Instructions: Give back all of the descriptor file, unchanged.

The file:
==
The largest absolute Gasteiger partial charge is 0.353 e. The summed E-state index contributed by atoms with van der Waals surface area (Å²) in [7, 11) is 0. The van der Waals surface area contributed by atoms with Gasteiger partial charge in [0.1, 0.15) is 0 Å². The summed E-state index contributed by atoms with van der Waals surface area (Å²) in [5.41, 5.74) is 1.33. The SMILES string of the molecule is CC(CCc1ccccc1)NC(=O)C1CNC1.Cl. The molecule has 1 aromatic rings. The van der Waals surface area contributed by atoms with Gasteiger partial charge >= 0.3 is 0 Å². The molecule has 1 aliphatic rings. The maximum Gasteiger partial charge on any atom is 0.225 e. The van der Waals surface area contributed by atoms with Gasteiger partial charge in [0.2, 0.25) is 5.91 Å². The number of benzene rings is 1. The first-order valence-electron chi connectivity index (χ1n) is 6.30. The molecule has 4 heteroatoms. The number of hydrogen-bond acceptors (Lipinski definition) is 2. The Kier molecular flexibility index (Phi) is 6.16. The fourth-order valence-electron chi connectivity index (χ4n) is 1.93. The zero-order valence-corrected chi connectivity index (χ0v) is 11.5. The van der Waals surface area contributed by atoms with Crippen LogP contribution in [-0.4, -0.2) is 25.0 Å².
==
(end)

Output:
The largest absolute Gasteiger partial charge is 0.353 e. The summed E-state index contributed by atoms with van der Waals surface area (Å²) in [7, 11) is 0. The van der Waals surface area contributed by atoms with Gasteiger partial charge in [0.1, 0.15) is 0 Å². The summed E-state index contributed by atoms with van der Waals surface area (Å²) in [5.41, 5.74) is 1.33. The SMILES string of the molecule is CC(CCc1ccccc1)NC(=O)C1CNC1.Cl. The molecule has 1 aromatic rings. The van der Waals surface area contributed by atoms with Gasteiger partial charge >= 0.3 is 0 Å². The molecule has 1 aliphatic rings. The maximum Gasteiger partial charge on any atom is 0.225 e. The van der Waals surface area contributed by atoms with Gasteiger partial charge in [0.2, 0.25) is 5.91 Å². The number of benzene rings is 1. The first-order valence-electron chi connectivity index (χ1n) is 6.30. The molecule has 4 heteroatoms. The number of hydrogen-bond acceptors (Lipinski definition) is 2. The Kier molecular flexibility index (Phi) is 6.16. The fourth-order valence-electron chi connectivity index (χ4n) is 1.93. The zero-order valence-corrected chi connectivity index (χ0v) is 11.5. The van der Waals surface area contributed by atoms with Crippen LogP contribution in [-0.4, -0.2) is 25.0 Å².